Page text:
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to the Steins and withdrew from the venture. The Steins, it is alleged, assumed their liability to plaintiff under the contract. It was a co-operative enterprise. The estimated cost of the project at the outset was $250,000; and this was financed by subscriptions of $5,000 each by a group of 50 butchers whose interests would be served by the new source of supply. But unexpected difficulties were encountered by the shortened supply of labor and materials during the postwar period; and on April 22, 1946, the Steins organized the Fulton Packing Company as a body corporate to provide a temporary abattoir pending the completion of the project. On September 6th of that year, contiguous land was purchased and the title conveyed to Fulton; and the construction work on that site was placed under the supervision of plaintiff. Later on it was decided to enlarge the plant to include the lands of Fulton. But there were insurmountable problems. Some of the associate butchers, complaining of the delay and other irritations, demanded a return of their investment; and creditors became insistent. The result was an abandonment of the construction work June 4, 1947, and the appointment July 11, 1947, of a receiver in equity at the instance of an unpaid materialman. Eventually, the assets were returned to Legal Holding and the receiver discharged under a plan whereby the administration expenses were paid and the creditors provided for. Construction work was resumed; and the building is now in the possession of Waverly Meats, Inc., who was not named in the lien claim and is not a party to this action.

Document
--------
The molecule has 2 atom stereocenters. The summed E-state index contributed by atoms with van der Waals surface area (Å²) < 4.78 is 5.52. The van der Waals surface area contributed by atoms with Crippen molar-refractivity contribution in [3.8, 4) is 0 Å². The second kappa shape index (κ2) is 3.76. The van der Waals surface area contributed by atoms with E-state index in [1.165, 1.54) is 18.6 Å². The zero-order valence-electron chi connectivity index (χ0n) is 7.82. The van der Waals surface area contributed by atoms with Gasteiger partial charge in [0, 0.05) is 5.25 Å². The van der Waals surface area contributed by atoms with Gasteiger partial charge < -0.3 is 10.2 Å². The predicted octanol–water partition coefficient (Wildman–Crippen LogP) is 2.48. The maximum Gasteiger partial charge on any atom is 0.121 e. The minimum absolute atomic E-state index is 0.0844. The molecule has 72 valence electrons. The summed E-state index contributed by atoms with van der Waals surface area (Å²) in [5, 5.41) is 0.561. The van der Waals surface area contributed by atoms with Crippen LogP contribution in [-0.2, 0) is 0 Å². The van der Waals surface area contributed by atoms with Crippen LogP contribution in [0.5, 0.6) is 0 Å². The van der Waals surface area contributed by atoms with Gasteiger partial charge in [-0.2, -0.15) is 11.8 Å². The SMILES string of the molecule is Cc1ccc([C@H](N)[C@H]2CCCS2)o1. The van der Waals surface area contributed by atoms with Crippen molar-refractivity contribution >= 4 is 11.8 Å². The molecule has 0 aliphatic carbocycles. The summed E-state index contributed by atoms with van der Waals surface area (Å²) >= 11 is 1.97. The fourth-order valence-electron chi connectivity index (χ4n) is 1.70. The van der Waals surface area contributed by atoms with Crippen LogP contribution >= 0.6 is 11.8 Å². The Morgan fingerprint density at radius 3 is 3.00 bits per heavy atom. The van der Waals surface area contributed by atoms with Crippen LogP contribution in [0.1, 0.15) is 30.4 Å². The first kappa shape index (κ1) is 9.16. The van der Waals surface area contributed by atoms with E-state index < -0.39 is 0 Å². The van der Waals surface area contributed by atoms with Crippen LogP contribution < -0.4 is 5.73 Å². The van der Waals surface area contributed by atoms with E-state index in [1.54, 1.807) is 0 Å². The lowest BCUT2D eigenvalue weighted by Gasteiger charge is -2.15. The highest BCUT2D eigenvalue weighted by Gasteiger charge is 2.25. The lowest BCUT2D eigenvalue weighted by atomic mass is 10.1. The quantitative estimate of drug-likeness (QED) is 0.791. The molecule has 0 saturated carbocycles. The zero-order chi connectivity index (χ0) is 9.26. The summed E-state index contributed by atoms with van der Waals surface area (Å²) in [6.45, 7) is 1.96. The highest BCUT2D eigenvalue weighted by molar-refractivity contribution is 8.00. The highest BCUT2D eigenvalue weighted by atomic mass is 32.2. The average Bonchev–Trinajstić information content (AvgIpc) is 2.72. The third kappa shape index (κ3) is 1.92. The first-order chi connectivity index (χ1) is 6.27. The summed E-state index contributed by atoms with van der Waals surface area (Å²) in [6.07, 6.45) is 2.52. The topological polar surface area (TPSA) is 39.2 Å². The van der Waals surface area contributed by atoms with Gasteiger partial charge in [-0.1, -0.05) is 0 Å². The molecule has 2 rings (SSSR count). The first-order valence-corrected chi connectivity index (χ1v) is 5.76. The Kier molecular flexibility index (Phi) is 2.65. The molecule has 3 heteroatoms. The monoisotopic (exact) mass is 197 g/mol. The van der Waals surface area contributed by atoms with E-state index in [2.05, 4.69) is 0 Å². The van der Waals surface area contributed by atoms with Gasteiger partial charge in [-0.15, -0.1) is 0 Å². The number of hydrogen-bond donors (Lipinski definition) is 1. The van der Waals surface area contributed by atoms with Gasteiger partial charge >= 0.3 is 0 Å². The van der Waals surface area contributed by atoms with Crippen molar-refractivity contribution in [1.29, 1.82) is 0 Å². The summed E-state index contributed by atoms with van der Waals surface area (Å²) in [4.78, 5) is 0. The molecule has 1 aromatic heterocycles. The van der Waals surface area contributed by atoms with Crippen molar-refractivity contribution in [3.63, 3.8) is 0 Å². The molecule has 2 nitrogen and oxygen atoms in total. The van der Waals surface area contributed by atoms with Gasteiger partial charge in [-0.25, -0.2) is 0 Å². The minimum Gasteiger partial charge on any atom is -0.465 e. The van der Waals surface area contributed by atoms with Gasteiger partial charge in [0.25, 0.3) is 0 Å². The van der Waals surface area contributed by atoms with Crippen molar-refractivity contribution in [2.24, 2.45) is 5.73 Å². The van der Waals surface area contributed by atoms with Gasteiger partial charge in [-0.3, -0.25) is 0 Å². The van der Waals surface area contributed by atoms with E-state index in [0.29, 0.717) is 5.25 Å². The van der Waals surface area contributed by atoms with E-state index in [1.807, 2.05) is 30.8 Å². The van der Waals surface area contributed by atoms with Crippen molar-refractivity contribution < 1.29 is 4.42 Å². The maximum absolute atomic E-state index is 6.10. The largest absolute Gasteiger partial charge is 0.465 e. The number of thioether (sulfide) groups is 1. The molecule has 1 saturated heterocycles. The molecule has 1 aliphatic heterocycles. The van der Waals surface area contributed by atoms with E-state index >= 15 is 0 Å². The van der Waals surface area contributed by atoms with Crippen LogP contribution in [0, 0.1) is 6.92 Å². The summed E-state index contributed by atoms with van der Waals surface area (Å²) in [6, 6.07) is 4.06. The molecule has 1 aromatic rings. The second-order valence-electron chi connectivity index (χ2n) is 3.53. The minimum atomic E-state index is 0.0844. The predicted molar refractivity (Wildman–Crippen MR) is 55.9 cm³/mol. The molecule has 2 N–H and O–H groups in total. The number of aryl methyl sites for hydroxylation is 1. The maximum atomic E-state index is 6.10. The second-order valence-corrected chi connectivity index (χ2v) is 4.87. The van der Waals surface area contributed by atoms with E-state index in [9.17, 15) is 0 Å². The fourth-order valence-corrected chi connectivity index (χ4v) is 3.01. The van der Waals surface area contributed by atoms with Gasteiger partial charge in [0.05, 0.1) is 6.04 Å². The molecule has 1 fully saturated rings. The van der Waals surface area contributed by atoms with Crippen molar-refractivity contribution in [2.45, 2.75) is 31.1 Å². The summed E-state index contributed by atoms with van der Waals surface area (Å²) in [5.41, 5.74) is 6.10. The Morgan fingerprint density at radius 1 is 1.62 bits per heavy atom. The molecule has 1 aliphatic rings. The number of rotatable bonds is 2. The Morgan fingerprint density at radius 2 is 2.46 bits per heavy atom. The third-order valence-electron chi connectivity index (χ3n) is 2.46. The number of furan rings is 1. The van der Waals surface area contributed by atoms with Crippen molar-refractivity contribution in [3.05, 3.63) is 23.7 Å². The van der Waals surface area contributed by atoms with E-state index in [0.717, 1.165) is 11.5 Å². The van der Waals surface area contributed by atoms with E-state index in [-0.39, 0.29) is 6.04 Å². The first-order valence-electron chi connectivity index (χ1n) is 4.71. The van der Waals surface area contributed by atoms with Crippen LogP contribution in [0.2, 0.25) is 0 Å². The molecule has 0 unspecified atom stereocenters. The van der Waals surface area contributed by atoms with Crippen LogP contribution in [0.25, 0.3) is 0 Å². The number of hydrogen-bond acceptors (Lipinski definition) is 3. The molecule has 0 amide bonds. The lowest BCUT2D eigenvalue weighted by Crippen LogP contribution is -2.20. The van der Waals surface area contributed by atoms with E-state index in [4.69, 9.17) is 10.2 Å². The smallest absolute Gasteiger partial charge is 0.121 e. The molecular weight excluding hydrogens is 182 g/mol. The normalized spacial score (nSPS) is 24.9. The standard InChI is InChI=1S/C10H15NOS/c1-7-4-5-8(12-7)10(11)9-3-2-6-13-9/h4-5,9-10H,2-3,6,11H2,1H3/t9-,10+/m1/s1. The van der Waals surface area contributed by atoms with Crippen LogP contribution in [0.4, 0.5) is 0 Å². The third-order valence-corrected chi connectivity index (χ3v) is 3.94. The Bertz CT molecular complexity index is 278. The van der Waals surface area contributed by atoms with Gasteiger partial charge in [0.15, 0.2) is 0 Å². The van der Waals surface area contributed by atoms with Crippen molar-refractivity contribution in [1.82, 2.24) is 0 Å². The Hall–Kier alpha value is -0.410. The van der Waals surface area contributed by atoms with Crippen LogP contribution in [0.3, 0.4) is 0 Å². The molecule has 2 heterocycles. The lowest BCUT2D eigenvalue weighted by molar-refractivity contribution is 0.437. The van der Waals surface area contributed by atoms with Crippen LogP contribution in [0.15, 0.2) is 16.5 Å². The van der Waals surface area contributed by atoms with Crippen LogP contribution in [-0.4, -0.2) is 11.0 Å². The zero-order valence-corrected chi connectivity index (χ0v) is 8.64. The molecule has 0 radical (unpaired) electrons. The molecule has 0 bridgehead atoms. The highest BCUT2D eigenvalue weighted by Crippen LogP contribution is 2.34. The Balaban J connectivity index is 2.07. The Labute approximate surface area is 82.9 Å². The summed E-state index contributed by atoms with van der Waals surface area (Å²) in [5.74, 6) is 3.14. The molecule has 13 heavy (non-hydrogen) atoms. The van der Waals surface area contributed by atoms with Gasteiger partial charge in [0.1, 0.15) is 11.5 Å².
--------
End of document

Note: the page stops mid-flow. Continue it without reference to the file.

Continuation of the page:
On March 19, 1947, a notice of intention to "perform labor and furnish materials" was filed under R.S. 2:60-112, obviously because of the builder's straitened circumstances; and on September 26, 1947, a lien claim of $29,660.05 was filed. It comprised fees of 5% of an assumed construction cost of $650,000, and 2% of that amount "for revising and redraughting complete set of plans involving all changes and revisions ordered to date during progress of the work," or a total of $45,500, and survey, traveling and other expenses in the sum of $500, or a grand total of $46,000, less credits
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of $16,339.95, or a net balance of $29,660.05. It is stated in the claim that all these services "were performed between June 15, 1945, and July 11, 1947."